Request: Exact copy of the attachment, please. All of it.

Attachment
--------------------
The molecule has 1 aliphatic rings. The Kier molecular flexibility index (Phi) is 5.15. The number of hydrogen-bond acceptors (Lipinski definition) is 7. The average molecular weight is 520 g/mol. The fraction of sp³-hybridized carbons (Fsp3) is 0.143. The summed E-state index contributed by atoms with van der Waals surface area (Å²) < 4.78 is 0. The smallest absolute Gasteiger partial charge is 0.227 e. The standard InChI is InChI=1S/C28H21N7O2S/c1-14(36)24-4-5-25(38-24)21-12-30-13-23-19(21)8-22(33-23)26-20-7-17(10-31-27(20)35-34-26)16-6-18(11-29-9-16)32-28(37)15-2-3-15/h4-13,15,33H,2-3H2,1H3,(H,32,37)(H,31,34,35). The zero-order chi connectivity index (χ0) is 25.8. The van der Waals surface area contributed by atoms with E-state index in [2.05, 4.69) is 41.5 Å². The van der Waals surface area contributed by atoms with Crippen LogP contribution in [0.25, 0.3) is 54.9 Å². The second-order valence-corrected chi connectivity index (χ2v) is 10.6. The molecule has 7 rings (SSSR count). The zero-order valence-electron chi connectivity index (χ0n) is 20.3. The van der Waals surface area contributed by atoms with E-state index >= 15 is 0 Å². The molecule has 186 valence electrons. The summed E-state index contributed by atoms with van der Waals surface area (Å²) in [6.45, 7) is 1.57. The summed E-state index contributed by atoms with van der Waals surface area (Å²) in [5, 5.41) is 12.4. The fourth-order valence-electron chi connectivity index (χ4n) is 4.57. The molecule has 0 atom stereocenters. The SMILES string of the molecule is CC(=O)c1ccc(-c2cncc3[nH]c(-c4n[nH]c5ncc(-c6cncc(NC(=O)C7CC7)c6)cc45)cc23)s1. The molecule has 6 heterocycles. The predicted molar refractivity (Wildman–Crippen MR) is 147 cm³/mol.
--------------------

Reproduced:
The molecule has 1 aliphatic rings. The Kier molecular flexibility index (Phi) is 5.15. The number of hydrogen-bond acceptors (Lipinski definition) is 7. The average molecular weight is 520 g/mol. The fraction of sp³-hybridized carbons (Fsp3) is 0.143. The summed E-state index contributed by atoms with van der Waals surface area (Å²) < 4.78 is 0. The smallest absolute Gasteiger partial charge is 0.227 e. The standard InChI is InChI=1S/C28H21N7O2S/c1-14(36)24-4-5-25(38-24)21-12-30-13-23-19(21)8-22(33-23)26-20-7-17(10-31-27(20)35-34-26)16-6-18(11-29-9-16)32-28(37)15-2-3-15/h4-13,15,33H,2-3H2,1H3,(H,32,37)(H,31,34,35). The zero-order chi connectivity index (χ0) is 25.8. The van der Waals surface area contributed by atoms with E-state index in [2.05, 4.69) is 41.5 Å². The van der Waals surface area contributed by atoms with Crippen LogP contribution in [0.25, 0.3) is 54.9 Å². The second-order valence-corrected chi connectivity index (χ2v) is 10.6. The molecule has 7 rings (SSSR count). The zero-order valence-electron chi connectivity index (χ0n) is 20.3. The van der Waals surface area contributed by atoms with E-state index >= 15 is 0 Å². The molecule has 186 valence electrons. The summed E-state index contributed by atoms with van der Waals surface area (Å²) in [6.45, 7) is 1.57. The summed E-state index contributed by atoms with van der Waals surface area (Å²) in [5, 5.41) is 12.4. The fourth-order valence-electron chi connectivity index (χ4n) is 4.57. The molecule has 0 atom stereocenters. The SMILES string of the molecule is CC(=O)c1ccc(-c2cncc3[nH]c(-c4n[nH]c5ncc(-c6cncc(NC(=O)C7CC7)c6)cc45)cc23)s1. The molecule has 6 heterocycles. The predicted molar refractivity (Wildman–Crippen MR) is 147 cm³/mol.